Exhaustion, procrastination may be symptoms to senioritis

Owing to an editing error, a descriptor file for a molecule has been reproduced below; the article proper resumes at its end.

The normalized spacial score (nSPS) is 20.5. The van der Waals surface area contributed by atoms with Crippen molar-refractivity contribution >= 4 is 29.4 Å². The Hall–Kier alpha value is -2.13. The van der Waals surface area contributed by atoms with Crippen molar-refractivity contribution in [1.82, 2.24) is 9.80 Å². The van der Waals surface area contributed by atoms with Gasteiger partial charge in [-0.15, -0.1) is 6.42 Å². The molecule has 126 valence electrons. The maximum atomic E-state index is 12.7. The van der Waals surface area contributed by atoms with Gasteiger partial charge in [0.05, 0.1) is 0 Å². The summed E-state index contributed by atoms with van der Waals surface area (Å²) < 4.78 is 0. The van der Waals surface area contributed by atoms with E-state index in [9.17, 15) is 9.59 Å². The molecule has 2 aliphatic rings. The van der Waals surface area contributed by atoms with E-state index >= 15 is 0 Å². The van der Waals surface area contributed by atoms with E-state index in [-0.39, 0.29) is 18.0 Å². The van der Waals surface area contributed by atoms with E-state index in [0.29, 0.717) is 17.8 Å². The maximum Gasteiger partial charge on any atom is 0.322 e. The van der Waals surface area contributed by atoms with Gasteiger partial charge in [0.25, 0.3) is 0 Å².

There’s a disease that takes over college and even high school seniors every year. It’s not proven to be deadly. In some instances it’s not even harmful – but, see, the trouble is that it can be. What is it, you ask? Senioritis. Senioritis is defined as a decreased motivation toward studies displayed by students who are nearing the end of their college careers. Some of the symptoms are slowness, procrastination, lethargy regarding schoolwork and a tendency to participate in truancy. This semester I am taking 18 credit hours, including three classes I physically attend and three others that are independent studies. Of the four symptoms I have mentioned, I suffer from procrastination and lethargy. Yet I still need to maintain my 3.3 grade point average and finish everything I need to get done. I find that it’s easier to do the work that requires immediate attention, as opposed to the independent work, which can be done over a longer period of time. Though seniors in both high school and college experience senioritis, the difference is substantial. Seniors in high school typically are accepted into the colleges and universities of their choice and know they will be moving on to the new world of college life. College seniors differ greatly. They have much more to consider than prom and graduation. College seniors will soon be on their own, forced to contemplate which graduate school they will attend or which city they will live in for the foreseeable future. The advice I give to other students is this: you are still in school, you still have obligations, and you are not yet finished. As quickly as you are offered your dream job, it may be taken away, so your grades count till the very end! Senioritis is overrated; please don’t listen to the hype. Sometimes you can’t help catching it; in fact, it can be quite contagious. Party, but remember your responsibilities. Remember that you are an adult, and while your parents may support you in all your endeavors, the responsibility ultimately lies within you. While you have almost completed the last chapter of this book, you still have volumes that lie unwritten.